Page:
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July 14, 2005
Le Tipping Point?

According to the Guardian (UK), the French may soon reach a level of political dissatisfaction that will threaten to not only topple Jacques Chirac but the entire economic structure of Europe's most socialized democracy. Kim Willsher reports from Paris that a movement has started to form in fits and starts that may soon generate into a revolutionary effort:

Today should be Jacques Chirac's big moment. As the standard bearer of France's republican tradition he oversees an impressive parade on Bastille Day. Horseguards, soldiers, pilots, police officers and firemen will march down the Champs Elyses accompanied by as much hardware - tanks, rocket launchers and fighter jets - as France's military might can muster.

But, even in his Bastille Day best, Mr Chirac cannot ignore the fact that France is deeply fed up, and with him above all. ...

That France is not in the mood to party is clear. But this is more than a nation in economic and political depression. It is a crisis that some analysts believe could turn violent.

Commentators evoke May 1968, when students rioted through the streets of Paris setting up barricades and tearing up paving stones to hurl at the police. Everyone got angry, went on strike and then went back to work or study. It did not change much, but it remains a seminal moment of that generation.

Many believe France has another crisis coming. For 30 years the country ignored warnings that its system needed an overhaul, that it could not sustain its massive public expenditure, enormous bureaucracy, expensive public services, high taxes and crippling social charges. Paradoxically, French people often say they want changes, and then bring the streets to a standstill when their politicians try to introduce them. Instead of pressing ahead with difficult reforms, ministers have all too often taken the soft option of retreating.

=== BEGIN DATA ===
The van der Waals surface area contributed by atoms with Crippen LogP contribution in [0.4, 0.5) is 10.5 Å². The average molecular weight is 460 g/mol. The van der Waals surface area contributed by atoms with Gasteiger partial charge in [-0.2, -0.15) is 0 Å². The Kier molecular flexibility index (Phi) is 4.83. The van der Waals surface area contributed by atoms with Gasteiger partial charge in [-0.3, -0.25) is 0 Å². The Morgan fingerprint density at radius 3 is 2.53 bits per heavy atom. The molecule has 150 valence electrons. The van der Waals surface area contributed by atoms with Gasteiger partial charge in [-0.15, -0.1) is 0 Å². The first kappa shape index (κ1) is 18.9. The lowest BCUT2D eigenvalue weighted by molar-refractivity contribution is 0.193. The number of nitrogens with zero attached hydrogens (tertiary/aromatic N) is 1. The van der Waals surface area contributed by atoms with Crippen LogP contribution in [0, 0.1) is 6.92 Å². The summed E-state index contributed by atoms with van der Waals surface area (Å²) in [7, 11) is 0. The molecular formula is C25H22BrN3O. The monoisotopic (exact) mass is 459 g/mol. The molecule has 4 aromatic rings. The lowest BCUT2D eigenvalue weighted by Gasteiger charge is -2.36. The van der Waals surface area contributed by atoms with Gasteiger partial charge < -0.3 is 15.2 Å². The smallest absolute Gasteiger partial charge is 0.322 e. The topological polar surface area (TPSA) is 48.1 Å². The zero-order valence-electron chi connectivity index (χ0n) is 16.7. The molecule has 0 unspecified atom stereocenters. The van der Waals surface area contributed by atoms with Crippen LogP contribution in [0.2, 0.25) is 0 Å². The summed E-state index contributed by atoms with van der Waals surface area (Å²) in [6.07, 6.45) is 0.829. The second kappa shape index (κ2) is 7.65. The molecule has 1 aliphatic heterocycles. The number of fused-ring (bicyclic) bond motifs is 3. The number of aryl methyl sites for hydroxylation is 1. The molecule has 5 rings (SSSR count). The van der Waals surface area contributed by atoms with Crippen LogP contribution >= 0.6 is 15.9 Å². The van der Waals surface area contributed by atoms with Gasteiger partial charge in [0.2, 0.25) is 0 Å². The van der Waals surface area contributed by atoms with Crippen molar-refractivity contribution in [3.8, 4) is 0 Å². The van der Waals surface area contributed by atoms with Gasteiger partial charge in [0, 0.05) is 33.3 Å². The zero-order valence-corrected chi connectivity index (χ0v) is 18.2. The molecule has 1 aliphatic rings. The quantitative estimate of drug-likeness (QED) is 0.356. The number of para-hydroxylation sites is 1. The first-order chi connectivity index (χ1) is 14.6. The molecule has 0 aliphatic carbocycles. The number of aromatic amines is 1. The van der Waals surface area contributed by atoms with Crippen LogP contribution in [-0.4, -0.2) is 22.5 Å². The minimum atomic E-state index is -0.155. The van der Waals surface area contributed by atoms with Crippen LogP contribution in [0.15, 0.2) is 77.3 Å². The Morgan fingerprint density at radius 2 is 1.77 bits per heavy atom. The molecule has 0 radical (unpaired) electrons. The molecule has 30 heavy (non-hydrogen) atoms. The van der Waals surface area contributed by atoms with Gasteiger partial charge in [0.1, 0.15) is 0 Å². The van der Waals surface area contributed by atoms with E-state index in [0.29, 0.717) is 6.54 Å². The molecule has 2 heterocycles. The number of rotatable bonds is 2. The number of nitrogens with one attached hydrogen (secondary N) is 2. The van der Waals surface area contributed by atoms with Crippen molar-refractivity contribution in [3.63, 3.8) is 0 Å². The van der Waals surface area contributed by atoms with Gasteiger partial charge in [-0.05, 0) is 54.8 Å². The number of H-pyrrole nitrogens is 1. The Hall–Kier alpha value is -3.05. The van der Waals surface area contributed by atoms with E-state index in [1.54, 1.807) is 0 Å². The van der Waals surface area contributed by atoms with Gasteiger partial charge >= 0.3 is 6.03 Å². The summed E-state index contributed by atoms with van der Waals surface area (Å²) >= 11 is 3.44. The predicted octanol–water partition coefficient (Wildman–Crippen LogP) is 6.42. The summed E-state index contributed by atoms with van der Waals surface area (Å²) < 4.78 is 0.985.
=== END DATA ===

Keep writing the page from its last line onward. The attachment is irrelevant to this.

Ironically, this last dynamic describes almost exactly the effort that Chirac poured into the defeated EU constitution. To many of us, the pact represented everything that we see wrong with European politics: bloated, reliant on unaccountable bureaucracies, and heavily biased towards government prerogatives than guaranteeing individual freedoms. However, for the French, it would have forced some critically-needed market-based reforms in order to integrate France into the overall EU economy.

Typically, the French rejected this approach, claiming that the pact benefitted the British at their expense. They refused to see that other nations in the EU, especially in the East that recently has had so much negative experience with socialism, refuses to follow France into economic ruin. More to the point, they refuse to fund France's avoidance of economic responsibility.

This seems to have finally dawned on France's electorate. They see that their socialist structure has failed and that Europe is prepared to leave them behind; the rescue on which they counted will not be forthcoming. Yet they're still not ready to abandon the free ride they have enjoyed for the last several decades, funded in large part by the influx of Muslim immigrants that have also helped destabilize French society. They want a magic wand to solve their problems painlessly, but if Willsher is correct, that avoidance almost guarantees an explosive denouement that may take years to correct.

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Posted by Ed Morrissey at July 14, 2005 12:07 PM

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